Climbing History of the Peaks of the 2024 Cutting Edge Grants. Part 3: Jannu East

Every spring for over a century, the American Alpine Club announces the American expeditions they will support with a Cutting Edge Grant. The grant supports pure alpine-style projects to difficult, remote mountains.

This year, we will see action on five peaks: Shivling, Yashkuk Sar, Jannu East, Ultar Sar, and Chiling II. This series looks at the climbing history of each peak. We have already written about Shivling and Yashkuk Sar. Today, we continue with unclimbed Jannu East.

Jannu (also known as Khumbhakarna or Phoktanglungma) stands in eastern Nepal, 9.5km west of 8,586m Kangchenjunga, on the Indian border.

The Jannu Glacier runs along the whole north side of the mountain. On the south and east sides, the Yalung Glacier, the main approach route to Kangchenjunga, drains the massif. On the western side, the Yamatari Glacier penetrates deep into the heart of the mountain.

Jannu and Kangchenjunga as seen from a plane.

Jannu and Kangchenjunga from a plane. Photo: Oleg Bartunov

Each route extremely difficult

Jannu’s main peak is 7,711m while Jannu East measures 7,468m. All the colossal massif’s established climbing routes — and future ones — are extremely difficult. Jannu East remains unclimbed and is one of the most coveted prizes left in Nepal.

There is often some confusion regarding the east face (of Jannu) versus the east summit (Jannu East). The east face of Jannu remains unclimbed to the summit, although Russians Dmitry Golovchenko and Sergey Nilov opened the face itself in 2019. The pair climbed the east face to the south ridge at 7,412m before retreating.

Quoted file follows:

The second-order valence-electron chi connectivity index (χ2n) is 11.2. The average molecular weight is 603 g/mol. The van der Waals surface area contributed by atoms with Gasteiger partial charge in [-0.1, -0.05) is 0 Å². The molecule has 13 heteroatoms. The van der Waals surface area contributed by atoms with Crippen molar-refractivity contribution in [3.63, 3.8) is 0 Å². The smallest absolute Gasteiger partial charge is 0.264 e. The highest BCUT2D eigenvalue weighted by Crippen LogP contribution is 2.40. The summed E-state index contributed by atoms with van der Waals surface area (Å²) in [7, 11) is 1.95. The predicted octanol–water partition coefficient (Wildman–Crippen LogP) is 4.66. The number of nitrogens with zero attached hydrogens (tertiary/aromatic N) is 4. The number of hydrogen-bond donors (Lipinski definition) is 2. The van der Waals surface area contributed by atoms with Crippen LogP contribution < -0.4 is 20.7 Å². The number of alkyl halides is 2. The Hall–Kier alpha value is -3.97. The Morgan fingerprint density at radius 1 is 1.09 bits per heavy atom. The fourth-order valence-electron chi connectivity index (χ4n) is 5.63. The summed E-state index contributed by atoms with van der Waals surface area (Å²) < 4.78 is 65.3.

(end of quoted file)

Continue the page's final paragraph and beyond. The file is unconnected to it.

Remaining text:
Meanwhile, Jannu East has rebuffed several attempts and remains unclimbed by any route.

Early attempts

In the autumn of 1957, Guido Magnone led a reconnaissance expedition to Jannu. Magnone’s team included fellow Frenchmen Jean Bouvier and Pierre Leroux, and five sherpas led by Gyalzen Sherpa.

“We have now seen all the faces of Jannu and have examined all its ridges,” Magnone wrote in his report for the Himalayan Club. “It…seems to present a continuous series of difficulties from its base to its summit.”

Sketch-map showing main approaches to Jannu.

The main approaches to Jannu. Photo: Guido Magnone for the Himalayan Club


In the spring of 1959, Jean Franco led a 12-member party to Jannu. The French team included Jean Bouvier, Rene Desmaison, Philippe Dreux, Jean-Michel Freulon, James Lartizien, Maurice Lenoir, Pierre Leroux, Guido Magnone, Robert Paragot, Lionel Terray, and Wangdi Sherpa. They attempted to climb Jannu by the south ridge using supplementary oxygen. The team eventually gave up at 7,400m because of dangerous route conditions.